And we’re only going to look at four passages with the rest of our time, but I want us to really grapple with what each of these realities means for our parenting.
The first verse we’re going study is II Corinthians 5:17, “Therefore, if anyone is in Christ, he is a new creation. The old has passed away; behold, the new has come.”
1. Parenting in Christ must be New Parenting.
If you’ve taken the first step to being a good parent by submitting to God and following Him, then you have a brand new trajectory for your life.
This means that your parenting should be categorically opposite from the following two kinds of parenting:
A. Your parenting should be completely different from the parenting of unbelieving parents.
I John 2:15-17 says, “Do not love the world or the things in the world. If anyone loves the world, the love of the Father is not in him. 16 For all that is in the world—the desires of the flesh and the desires of the eyes and pride of life—is not from the Father but is from the world. 17 And the world is passing away along with its desires, but whoever does the will of God abides forever.”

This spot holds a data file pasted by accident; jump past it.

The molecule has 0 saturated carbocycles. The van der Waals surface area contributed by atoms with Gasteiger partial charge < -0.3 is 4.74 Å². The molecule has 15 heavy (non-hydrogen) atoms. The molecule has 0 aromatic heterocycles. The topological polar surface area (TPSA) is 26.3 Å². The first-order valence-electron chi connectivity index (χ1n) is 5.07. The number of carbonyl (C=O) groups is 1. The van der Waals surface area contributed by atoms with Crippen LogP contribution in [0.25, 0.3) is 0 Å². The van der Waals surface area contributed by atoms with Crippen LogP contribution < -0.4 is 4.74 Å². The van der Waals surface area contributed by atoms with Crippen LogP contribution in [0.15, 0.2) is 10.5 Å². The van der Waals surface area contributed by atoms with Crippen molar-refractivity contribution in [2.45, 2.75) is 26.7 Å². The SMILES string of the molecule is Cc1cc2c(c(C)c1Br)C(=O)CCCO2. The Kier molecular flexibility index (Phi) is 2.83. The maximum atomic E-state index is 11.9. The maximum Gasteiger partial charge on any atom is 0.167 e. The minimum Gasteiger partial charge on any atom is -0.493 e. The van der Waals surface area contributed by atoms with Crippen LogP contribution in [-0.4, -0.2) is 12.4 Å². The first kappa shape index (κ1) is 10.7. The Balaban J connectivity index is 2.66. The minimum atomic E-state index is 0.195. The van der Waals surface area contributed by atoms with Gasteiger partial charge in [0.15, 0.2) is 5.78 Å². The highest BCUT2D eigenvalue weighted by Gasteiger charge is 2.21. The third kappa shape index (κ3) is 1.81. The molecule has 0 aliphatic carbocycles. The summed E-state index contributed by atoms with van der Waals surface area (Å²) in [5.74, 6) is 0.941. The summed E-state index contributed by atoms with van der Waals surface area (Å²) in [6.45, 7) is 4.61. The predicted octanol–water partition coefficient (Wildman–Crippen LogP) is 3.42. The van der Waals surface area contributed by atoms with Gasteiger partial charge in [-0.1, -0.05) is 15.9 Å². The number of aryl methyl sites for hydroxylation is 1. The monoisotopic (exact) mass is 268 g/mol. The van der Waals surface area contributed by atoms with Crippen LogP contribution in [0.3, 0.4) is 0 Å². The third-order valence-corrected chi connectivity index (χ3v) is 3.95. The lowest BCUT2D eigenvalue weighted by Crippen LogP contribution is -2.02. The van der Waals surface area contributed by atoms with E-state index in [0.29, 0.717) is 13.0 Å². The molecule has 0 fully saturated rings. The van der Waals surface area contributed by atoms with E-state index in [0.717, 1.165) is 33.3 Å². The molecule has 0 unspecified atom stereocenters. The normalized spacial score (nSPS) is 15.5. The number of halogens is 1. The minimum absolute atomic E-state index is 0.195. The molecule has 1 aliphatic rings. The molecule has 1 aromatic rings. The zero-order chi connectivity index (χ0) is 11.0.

The lust of the flesh and the lust of the eyes and the pride of life have no place in our parenting if we’re Parenting in Christ.
Does this mean that unsaved parents will never do the same types of things that Christians should do? Of course not. Both will read books to their children. Both will feed their kids.
But, like we learned in the “Teach Your Children to Obey” series, true obedience is doing the right thing in the right way for the right reasons.